But they are conforming to the real-life standards of their fellow officers, which are the standards upheld by the police unions, which are, in turn, the standards upheld by certain kinds of very popular politicians. “Please don’t be too nice,” said the president of the United States to the police officers of Long Island in July 2017, with specific advice to take people under arrest and bang their heads as they are put into police vehicles. Why, then, should the four cops in Minneapolis consider themselves rogues? That is the revelation. The four cops consider themselves the enemies of crime, as they go about committing their crime. And the spectacle of them doing so casts the most dreadful of lights over the entire profession, not because the profession lacks better people, but because the better people do not set the tone.

We see it in the other horrendous video that has lately emerged—the one from Buffalo, showing the police knocking Martin Gugino, the gangly and voluble protester, to the ground, where he lies as if dead, blood pouring from his ear. The video in this instance does not speak to questions of racist hatred, given that Gugino is white. And Gugino has not died. He may well have appeared somewhat threatening to the police, having walked up to them with too much determination and too frisky a right hand. The scene is atrocious, even so. If they did not like what he was doing, they could have arrested him. But the revelatory thing is what happens next. A single cop bends down to see how Gugino is doing—and is right away ordered to stand up and keep walking forward, together with a large number of other cops. And the whole lot of them march on by, the one momentarily decent cop and all of the rest of them, triumphantly indifferent to the bleeding body stretched across the pavement.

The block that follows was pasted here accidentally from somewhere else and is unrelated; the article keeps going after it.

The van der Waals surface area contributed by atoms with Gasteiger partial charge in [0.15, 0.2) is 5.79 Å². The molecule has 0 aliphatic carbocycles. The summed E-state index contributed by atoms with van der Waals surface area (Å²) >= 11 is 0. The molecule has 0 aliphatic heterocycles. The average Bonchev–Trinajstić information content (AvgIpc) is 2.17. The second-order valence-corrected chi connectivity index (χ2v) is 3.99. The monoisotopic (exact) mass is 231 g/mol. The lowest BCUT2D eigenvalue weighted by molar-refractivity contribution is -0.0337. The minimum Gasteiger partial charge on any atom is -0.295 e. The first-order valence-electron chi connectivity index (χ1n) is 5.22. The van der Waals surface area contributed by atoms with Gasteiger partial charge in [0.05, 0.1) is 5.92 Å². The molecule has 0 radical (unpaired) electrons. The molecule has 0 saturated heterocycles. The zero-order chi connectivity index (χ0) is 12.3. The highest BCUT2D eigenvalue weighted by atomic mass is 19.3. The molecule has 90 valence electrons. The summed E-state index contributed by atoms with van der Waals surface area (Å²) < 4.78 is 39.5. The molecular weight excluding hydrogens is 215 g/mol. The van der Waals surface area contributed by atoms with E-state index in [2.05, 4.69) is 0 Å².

It is shameful. It is Minneapolis-like. And if the meaning of the Buffalo scene has needed any confirmation of its own, the police department of Buffalo has provided it. The mayor responded by doing the obvious thing, which was to suspend the two cops who so pointlessly knocked Gugino down. And 57 officers, encouraged by their union, resigned from their emergency police committee in protest of the terrible thing that had been done—not to Gugino, but to the two uniformed brutes who wronged Gugino.

An institutional problem, then, which is fundamentally a cultural problem. But how can it be that, after so many years of earnest discussion of racial hatreds and police work, these problems persist? I cannot understand it—and yet, I do see that my question is fairly stupid. The problems persist because a vast public does not agree in describing any of this as a problem. Institutional racist violence persists, and likewise a nonracist institutional violence, because enormous numbers of people are in favor of the billy club and the chokehold. The enormous numbers feel confident in their assumptions, too, and are fortified in their confidence by the highest authority in the land, no less. Nor are a couple of videos going to change their minds. It is appalling, then. It is enraging. It is also more than enough, all by itself, to ignite a (mostly) refreshing revolt, massive, persistent, and historic.

Paul Berman is Tablet’s critic-at-large. He is the author of A Tale of Two Utopias, Terror and Liberalism, Power and the Idealists, and The Flight of the Intellectuals.